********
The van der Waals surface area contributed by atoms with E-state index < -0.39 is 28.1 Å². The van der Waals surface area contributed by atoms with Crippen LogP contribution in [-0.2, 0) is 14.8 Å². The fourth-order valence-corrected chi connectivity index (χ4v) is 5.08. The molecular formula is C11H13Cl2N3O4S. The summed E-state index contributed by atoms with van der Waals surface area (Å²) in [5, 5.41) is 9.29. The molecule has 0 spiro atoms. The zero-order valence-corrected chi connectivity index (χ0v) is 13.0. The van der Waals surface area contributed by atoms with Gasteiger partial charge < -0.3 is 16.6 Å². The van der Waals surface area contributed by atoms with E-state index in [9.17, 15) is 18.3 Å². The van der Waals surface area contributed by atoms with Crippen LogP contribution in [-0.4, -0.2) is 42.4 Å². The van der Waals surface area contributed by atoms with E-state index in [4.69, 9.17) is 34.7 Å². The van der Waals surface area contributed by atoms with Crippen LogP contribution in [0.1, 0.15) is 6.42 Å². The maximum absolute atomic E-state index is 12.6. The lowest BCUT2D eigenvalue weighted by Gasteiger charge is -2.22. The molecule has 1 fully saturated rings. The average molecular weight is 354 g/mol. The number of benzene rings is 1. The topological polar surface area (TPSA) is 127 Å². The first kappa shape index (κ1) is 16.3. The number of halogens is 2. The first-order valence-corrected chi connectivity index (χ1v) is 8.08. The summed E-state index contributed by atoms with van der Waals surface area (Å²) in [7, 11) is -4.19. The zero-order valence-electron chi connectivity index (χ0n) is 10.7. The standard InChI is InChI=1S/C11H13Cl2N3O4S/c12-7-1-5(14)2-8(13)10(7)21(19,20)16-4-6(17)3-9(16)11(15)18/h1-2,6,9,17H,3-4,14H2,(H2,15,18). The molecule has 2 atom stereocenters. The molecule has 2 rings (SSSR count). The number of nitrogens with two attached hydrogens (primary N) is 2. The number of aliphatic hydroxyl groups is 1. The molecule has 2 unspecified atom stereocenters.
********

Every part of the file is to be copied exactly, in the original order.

The van der Waals surface area contributed by atoms with E-state index < -0.39 is 28.1 Å². The van der Waals surface area contributed by atoms with Crippen LogP contribution in [-0.2, 0) is 14.8 Å². The fourth-order valence-corrected chi connectivity index (χ4v) is 5.08. The molecular formula is C11H13Cl2N3O4S. The summed E-state index contributed by atoms with van der Waals surface area (Å²) in [5, 5.41) is 9.29. The molecule has 0 spiro atoms. The zero-order valence-corrected chi connectivity index (χ0v) is 13.0. The van der Waals surface area contributed by atoms with Gasteiger partial charge < -0.3 is 16.6 Å². The van der Waals surface area contributed by atoms with E-state index in [9.17, 15) is 18.3 Å². The van der Waals surface area contributed by atoms with Crippen LogP contribution in [-0.4, -0.2) is 42.4 Å². The van der Waals surface area contributed by atoms with E-state index in [4.69, 9.17) is 34.7 Å². The van der Waals surface area contributed by atoms with Crippen LogP contribution in [0.1, 0.15) is 6.42 Å². The maximum absolute atomic E-state index is 12.6. The lowest BCUT2D eigenvalue weighted by Gasteiger charge is -2.22. The molecule has 1 fully saturated rings. The average molecular weight is 354 g/mol. The number of benzene rings is 1. The topological polar surface area (TPSA) is 127 Å². The first kappa shape index (κ1) is 16.3. The number of halogens is 2. The first-order valence-corrected chi connectivity index (χ1v) is 8.08. The summed E-state index contributed by atoms with van der Waals surface area (Å²) in [7, 11) is -4.19. The zero-order valence-electron chi connectivity index (χ0n) is 10.7. The standard InChI is InChI=1S/C11H13Cl2N3O4S/c12-7-1-5(14)2-8(13)10(7)21(19,20)16-4-6(17)3-9(16)11(15)18/h1-2,6,9,17H,3-4,14H2,(H2,15,18). The molecule has 2 atom stereocenters. The molecule has 2 rings (SSSR count). The number of nitrogens with two attached hydrogens (primary N) is 2. The number of aliphatic hydroxyl groups is 1. The molecule has 2 unspecified atom stereocenters.